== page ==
Just before He died, when the Father forsook Him (Matthew 27:46), our sins were symbolically nailed to the cross in His body along with the law of sin and death against us. “Who Himself bore our sins in His own body on the tree, that we, having died to sins, might live for righteousness—by whose stripes you were healed” (I Peter 2:24). At the time of His crucifixion, Yeshua Yeshua became sin for us. “For He made Him who knew no sin to be sin for us, that we might become the righteousness of God in Him” (II Corinthians 5:21). Our note of debt that we owed God as a result of our sins is what was “taken out of the way” and “nailed . . . to the cross.”

No, it was not the law that was nailed to the cross. The law is not against us or contrary to us but is a great blessing to us. “Moreover by them [God’s commandments and statutes] your servant is warned, and in keeping them there is great reward” (Psalm 19:11). Paul clearly writes in Romans 7:12, “Therefore the law is holy, and the commandment holy and just and good.”

We now see that, far from doing away with the law of God, Colossians 2:14 explains a deep and profound truth, the doctrine of justification. Paul describes the manner in which we are reckoned righteous in God’s sight through faith in the sacrifice of Yeshua. Our Savior paid in His own body the great debt which we owed God because of our breaking of His holy and righteous laws. Now our sins have been “taken out of the way” and “nailed . . . to the cross.” Having risen from that watery grave, we now have the promise of eternal life as we live a new way of life—a life of righteousness and service to Him!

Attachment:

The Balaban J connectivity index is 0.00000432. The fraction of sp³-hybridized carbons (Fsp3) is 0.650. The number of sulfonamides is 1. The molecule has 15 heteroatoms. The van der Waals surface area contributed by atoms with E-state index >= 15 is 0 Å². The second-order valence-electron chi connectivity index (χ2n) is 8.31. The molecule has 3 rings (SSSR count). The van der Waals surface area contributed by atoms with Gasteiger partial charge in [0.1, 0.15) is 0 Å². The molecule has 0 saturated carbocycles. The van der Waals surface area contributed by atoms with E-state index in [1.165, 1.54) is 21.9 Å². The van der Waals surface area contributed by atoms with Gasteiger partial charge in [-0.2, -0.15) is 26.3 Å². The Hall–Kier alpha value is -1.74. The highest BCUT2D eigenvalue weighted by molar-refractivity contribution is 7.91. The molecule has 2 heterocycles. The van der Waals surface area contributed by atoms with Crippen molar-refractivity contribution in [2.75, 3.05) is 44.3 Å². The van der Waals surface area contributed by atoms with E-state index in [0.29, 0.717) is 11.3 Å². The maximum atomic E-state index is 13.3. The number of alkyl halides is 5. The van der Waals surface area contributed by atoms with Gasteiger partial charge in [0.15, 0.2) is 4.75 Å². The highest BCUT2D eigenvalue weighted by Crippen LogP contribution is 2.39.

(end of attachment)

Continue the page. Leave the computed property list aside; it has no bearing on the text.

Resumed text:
Some people who still do not want to believe that we need to keep God’s law, or God’s Sabbath or Holy Days today, cite Luke 16:16:  “The law and the prophets were until John. Since that time the kingdom of God has been preached, and everyone is pressing into it.”

Is Yeshua saying in this verse that God’s law was required to be kept and the prophets respected until John the Baptist, but now the law has perished or failed, and is no longer necessary to keep?

Is Yeshua saying also, that we no longer even need to respect or abide by the teachings of the prophets of God who came before John the Baptist?

The very next verse contains the spoken words of Yeshua, which show very clearly that the law of God is not done away with. The law of God is consistent and will always be.

“And it is easier for heaven and earth to pass away than for one tittle of the law to fail” (Luke 16:17).

Have the starry heavens or the planet earth passed away?

Yeshua said it would be easier for them to perish or be destroyed than even for one tiny part of God’s law to pass away or to perish.

Just before Luke 16:16, Yeshua quotes the Tenth Commandment and corrects the Pharisees for their covetousness.

After Luke 16:16 Yeshua quotes the Seventh Commandment and gives detailed instruction about not committing adultery.